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World's Smallest Remote-Controlled Robot Crab Could Perform Surgeries

By HospiMedica International staff writers
Posted on 03 Jun 2022
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Image: Smaller than a flea, the robotic crab can walk, bend, twist, turn and jump (Photo courtesy of Northwestern University)
Image: Smaller than a flea, the robotic crab can walk, bend, twist, turn and jump (Photo courtesy of Northwestern University)

A team of engineers has developed the smallest-ever remote-controlled walking robot in the form of a tiny crab, coming one step closer to the idea of micro-sized robots performing minimally invasive surgeries. Just a half-millimeter wide, the tiny crabs can bend, twist, crawl, walk, turn and even jump. The researchers also developed millimeter-sized robots resembling inchworms, crickets and beetles. Although the research is exploratory at this point, the researchers believe their technology might bring the field closer to realizing micro-sized robots that can perform practical tasks inside tightly confined spaces. Last September, the same team had introduced a winged microchip that was the smallest-ever human-made flying structure.

Smaller than a flea, the crab is not powered by complex hardware, hydraulics or electricity. Instead, its power lies within the elastic resilience of its body. To construct the robot, the researchers at Northwestern University (Evanston, IL, USA) used a shape-memory alloy material that transforms to its “remembered” shape when heated. In this case, the researchers used a scanned laser beam to rapidly heat the robot at different targeted locations across its body. A thin coating of glass elastically returns that corresponding part of structure to its deformed shape upon cooling.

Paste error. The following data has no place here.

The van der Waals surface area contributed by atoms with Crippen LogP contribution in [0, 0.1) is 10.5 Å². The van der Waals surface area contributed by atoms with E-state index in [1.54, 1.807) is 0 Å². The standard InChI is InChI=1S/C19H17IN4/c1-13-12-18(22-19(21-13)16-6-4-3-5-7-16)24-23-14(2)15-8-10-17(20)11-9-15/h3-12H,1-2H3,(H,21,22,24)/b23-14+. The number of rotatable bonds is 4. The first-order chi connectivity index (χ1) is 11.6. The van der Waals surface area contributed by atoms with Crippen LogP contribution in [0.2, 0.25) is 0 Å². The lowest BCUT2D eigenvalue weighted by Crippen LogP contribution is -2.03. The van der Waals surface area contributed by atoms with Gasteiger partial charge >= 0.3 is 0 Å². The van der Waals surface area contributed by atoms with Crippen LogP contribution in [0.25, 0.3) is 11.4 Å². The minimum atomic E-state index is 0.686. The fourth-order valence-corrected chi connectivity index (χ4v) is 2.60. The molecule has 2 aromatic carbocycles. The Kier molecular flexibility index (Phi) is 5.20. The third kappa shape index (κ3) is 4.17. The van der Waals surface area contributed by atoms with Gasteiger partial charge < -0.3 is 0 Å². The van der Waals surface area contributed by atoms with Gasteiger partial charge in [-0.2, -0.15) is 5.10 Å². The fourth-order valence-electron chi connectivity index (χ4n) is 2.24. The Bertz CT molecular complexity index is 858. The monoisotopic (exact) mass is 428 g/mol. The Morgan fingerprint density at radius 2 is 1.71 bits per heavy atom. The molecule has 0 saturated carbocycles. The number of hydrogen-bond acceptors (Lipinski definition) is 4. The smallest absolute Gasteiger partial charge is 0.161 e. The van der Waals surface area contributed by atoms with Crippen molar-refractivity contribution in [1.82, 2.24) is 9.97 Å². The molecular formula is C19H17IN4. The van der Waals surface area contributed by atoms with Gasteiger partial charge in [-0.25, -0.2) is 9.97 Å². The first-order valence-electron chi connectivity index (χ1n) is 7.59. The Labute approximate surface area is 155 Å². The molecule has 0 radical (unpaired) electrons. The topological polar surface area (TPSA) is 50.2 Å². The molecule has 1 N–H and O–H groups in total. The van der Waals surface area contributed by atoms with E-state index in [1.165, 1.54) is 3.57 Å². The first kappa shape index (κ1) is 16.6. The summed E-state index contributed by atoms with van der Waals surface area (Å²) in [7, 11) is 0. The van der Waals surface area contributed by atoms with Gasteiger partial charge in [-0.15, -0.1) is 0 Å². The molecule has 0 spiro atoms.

As the robot changes from one phase to another - deformed to remembered shape and back again - it creates locomotion. Not only does the laser remotely control the robot to activate it, the laser scanning direction also determines the robot’s walking direction. Scanning from left to right, for example, causes the robot to move from right to left. To manufacture such a tiny critter, the team turned to a technique they introduced eight years ago - a pop-up assembly method inspired by a child’s pop-up book.

First, the team fabricated precursors to the walking crab structures in flat, planar geometries. Then, they bonded these precursors onto a slightly stretched rubber substrate. When the stretched substrate is relaxed, a controlled buckling process occurs that causes the crab to “pop up” into precisely defined three-dimensional forms. With this manufacturing method, the Northwestern team could develop robots of various shapes and sizes.

“Robotics is an exciting field of research, and the development of microscale robots is a fun topic for academic exploration,” said John A. Rogers, who led the experimental work. “You might imagine micro-robots as agents to repair or assemble small structures or machines in industry or as surgical assistants to clear clogged arteries, to stop internal bleeding or to eliminate cancerous tumors - all in minimally invasive procedures.”

Related Links:
Northwestern University 


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